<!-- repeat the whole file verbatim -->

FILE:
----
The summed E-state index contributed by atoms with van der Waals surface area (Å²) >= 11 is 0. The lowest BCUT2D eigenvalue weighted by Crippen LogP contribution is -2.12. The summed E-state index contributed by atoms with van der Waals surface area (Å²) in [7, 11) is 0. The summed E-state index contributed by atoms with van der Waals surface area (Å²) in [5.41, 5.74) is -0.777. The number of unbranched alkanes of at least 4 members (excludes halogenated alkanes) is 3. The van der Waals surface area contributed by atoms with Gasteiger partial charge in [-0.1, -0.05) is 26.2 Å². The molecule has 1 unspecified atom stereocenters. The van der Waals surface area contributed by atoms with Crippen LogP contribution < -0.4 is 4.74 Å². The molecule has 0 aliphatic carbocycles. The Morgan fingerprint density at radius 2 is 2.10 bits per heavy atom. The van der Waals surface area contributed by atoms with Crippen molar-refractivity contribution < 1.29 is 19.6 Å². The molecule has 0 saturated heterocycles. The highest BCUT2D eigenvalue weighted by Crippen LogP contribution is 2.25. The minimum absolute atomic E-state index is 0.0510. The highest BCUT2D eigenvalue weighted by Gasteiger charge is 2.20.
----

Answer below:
The summed E-state index contributed by atoms with van der Waals surface area (Å²) >= 11 is 0. The lowest BCUT2D eigenvalue weighted by Crippen LogP contribution is -2.12. The summed E-state index contributed by atoms with van der Waals surface area (Å²) in [7, 11) is 0. The summed E-state index contributed by atoms with van der Waals surface area (Å²) in [5.41, 5.74) is -0.777. The number of unbranched alkanes of at least 4 members (excludes halogenated alkanes) is 3. The van der Waals surface area contributed by atoms with Gasteiger partial charge in [-0.1, -0.05) is 26.2 Å². The molecule has 1 unspecified atom stereocenters. The van der Waals surface area contributed by atoms with Crippen LogP contribution < -0.4 is 4.74 Å². The molecule has 0 aliphatic carbocycles. The Morgan fingerprint density at radius 2 is 2.10 bits per heavy atom. The van der Waals surface area contributed by atoms with Crippen molar-refractivity contribution < 1.29 is 19.6 Å². The molecule has 0 saturated heterocycles. The highest BCUT2D eigenvalue weighted by Crippen LogP contribution is 2.25. The minimum absolute atomic E-state index is 0.0510. The highest BCUT2D eigenvalue weighted by Gasteiger charge is 2.20.